Bahamas: Bahamian researchers contribute to “groundbreaking” study on ancient DNA in the Caribbean

NASSAU, BAHAMAS — On December 23, a team of international researchers including Bahamian co-authors Dr Michael Pateman and Dr Tanya Simms published a new study revealing details on how the islands of the Caribbean were originally settled.

Pateman is an archaeologist and curator/lab director at AEX Bahamas Maritime Museum; and Simms is a population geneticist and assistant professor at the University of The Bahamas‘ (UB) Department of Chemistry and Life Sciences.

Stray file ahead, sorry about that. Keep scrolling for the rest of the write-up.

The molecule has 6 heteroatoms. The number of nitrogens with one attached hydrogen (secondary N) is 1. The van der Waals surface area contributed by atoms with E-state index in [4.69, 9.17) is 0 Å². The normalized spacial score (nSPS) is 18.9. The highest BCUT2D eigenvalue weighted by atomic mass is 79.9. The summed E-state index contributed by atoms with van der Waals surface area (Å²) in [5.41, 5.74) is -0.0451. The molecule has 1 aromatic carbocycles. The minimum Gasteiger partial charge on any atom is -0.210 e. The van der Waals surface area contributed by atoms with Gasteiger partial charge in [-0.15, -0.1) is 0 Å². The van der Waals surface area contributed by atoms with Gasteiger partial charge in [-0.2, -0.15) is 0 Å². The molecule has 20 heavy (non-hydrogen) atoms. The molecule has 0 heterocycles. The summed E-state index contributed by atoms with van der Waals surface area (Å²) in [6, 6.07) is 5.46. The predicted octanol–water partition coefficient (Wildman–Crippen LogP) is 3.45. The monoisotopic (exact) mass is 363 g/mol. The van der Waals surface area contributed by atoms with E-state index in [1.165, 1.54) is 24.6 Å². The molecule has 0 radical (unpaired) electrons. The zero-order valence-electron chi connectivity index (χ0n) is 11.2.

The study, according to a press release, is “the largest genetic study to-date on ancient humans in the Americas”.

Using ancient DNA gathered from early inhabitants of The Bahamas, Cuba, the Dominican Republic, Haiti, Puerto Rico, Guadeloupe, St Lucia, Curaçao and Venezuela, the team analyzed the genomes of 174 new and 89 previously sequenced ancient people to trace their migration patterns and identify the possible origins of the first inhabitants of these islands.

In the article, 30 of the samples analyzed were from Lucayan DNA. The samples were gathered from throughout The Bahamas including in the northwest (Abaco), central (Andros and Eleuthera) and southeastern (Long Island and Crooked Island).


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